The very first chick hatched at Bramblewood Acres. This one has feathery legs, his momma was a Brahma!

Once they started pipping, hatching came quickly and we spent most of the next two days hovering over the incubator, delighting in each new hatch, encouraging them to hurry up and break free!

Come on, little guy, you can do it!

Come on, little guy, you can do it!

Kayleigh told me her life has been changed by watching the chicks hatch. I believe it. It’s pretty incredible. Their feet are HUGE.

Almost there!

Almost there!

I had to help three hatch. They were taking so long to get out they got “shrink wrapped” into the shell and couldn’t push out. The humidity in the incubator wasn’t quite high enough so the fluids/membranes were drying pretty quickly. If they didn’t get out fast enough, those fluids and membranes glued them into the shell. A pair of tweezers and patience helped unglue them and they could finish hatching on their own.

Being born is exhausting!

Being born is exhausting!

We gave the  newborns about an hour to dry out in the incubator before moving them into the brooder. I think next time I’ll move them faster. Those wobbly babies wreaked havoc on their unborn siblings, knocking eggs all over the place.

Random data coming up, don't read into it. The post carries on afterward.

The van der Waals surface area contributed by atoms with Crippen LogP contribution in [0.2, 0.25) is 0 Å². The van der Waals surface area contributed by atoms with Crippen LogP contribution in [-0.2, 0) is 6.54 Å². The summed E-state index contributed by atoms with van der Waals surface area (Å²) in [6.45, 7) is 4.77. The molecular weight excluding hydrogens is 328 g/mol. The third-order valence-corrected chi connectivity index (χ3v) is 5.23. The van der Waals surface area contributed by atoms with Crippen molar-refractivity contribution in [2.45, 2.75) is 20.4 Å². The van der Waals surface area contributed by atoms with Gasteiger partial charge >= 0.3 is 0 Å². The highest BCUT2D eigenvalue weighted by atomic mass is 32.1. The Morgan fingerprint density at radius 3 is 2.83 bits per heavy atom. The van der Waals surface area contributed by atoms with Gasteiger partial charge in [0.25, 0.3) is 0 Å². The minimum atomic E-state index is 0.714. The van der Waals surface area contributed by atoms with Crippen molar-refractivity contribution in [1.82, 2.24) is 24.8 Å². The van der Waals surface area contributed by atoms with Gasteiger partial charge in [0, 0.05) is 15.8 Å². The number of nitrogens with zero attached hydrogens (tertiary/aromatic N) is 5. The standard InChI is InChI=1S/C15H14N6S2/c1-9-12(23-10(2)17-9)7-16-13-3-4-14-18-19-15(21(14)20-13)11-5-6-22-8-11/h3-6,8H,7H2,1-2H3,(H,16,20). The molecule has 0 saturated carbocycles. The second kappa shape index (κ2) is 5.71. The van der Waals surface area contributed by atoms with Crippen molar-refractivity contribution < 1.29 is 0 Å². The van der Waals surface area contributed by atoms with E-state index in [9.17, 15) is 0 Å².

First bites

First bites

It’s easier to eat while standing in the food dish, ya know. They figured out food pretty quickly. These babies are about 4 hours old.

So tired!

So tired!

Who knew eating was so exhausting! Wake up, eat, fall asleep in the food, repeat.

Getting to know each other.

Getting to know each other.

Under the heat light, resting. Out of the 31 eggs we incubated, 24 hatched. Not a bad rate. I put another clutch in the incubator yesterday and one of the broody hens has six chicks with her. We are giving her the chance to raise them herself and see if she is cut out to be a good mom. The last hen who hatched out 2 chicks lost them both within 3 days. She just lost interest and abandoned them. Hopefully this momma will be a little more attentive!